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  #21  
Old 11-29-2018, 09:44 AM
rongawer rongawer is offline
 
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Location: Brentwood, CA
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Quote:
Originally Posted by AirHound View Post
.....the Van's POH that states 12 KT max crosswind and 35 max total wind.

I understand Cross Wind, Demonstrated Cross Wind, etc.....

What is maximum total wind? Does that mean ' max surface wind conditions' ...therefore, it better be tied down and secured or in the hanger?....OR?
I take that to mean the maximum wind in any direction. I took off this morning with a 17KT direct XW from the right, gusting to 20KT without issue. Based on that, I'd say 20KT XW is quite doable.

I just passed my first 100 hours in the RV12, but I'm going to limit my operation to 35KT maximum wind from any direction until I get another 100 hours or so. My opinion is that landing and taking off in XW is very controllable with plenty of authority (great rudder), but steering after landing and taxiing are a bigger challenge, IMHO.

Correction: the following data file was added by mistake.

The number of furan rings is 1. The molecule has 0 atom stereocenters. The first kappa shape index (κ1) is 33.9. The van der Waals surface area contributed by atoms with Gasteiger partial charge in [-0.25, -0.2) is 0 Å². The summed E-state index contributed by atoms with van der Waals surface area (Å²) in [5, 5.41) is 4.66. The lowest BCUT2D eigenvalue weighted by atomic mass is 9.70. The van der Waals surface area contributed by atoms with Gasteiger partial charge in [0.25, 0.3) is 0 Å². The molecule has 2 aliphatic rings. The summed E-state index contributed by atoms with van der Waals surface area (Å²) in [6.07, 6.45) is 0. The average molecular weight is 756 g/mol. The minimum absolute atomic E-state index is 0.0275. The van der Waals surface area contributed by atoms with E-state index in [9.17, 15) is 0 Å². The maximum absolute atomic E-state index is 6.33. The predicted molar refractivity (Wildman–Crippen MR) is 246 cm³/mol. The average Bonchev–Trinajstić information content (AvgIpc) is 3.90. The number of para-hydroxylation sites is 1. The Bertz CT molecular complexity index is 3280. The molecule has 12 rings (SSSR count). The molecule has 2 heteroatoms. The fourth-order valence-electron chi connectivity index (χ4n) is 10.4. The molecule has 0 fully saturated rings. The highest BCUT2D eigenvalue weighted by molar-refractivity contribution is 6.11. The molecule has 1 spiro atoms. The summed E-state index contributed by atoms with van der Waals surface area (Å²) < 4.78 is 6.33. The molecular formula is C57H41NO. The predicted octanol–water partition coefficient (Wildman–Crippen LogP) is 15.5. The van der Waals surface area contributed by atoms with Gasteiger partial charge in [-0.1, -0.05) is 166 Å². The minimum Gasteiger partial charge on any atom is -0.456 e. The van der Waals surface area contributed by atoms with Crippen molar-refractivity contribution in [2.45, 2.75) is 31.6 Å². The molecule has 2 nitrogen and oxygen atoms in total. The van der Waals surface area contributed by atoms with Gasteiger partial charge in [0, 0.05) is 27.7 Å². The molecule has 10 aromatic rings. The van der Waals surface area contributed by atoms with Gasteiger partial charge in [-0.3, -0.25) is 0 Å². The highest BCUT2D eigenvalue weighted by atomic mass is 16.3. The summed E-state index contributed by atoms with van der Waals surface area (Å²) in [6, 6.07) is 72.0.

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  #22  
Old 11-29-2018, 12:45 PM
pilotyoung pilotyoung is offline
 
Join Date: Jan 2018
Location: Birmingham, AL
Posts: 124
Default Maximum Direct Crosswind Component

I appreciate all the comments in this thread and in another one that I started. I still have one question.

Does any know, and maybe someone from Van's can chime in here, did Van's intend the "Maximum Direct Crosswind Component" to be a limitation? As has been discussed, all other POH's that I have read have "Maximum Demonstrated Crosswind Component", and that is not a limitation. Van's left our the word demonstrated.

So I presume that Van's considers this a limitation. But I am still wondering why. Is it the light weight? Light wing loading? Is it mandated by the Light Sport regulations or certification requirements?

It does not matter for flying. I am going to fly conservatively but I would just like to know the reason.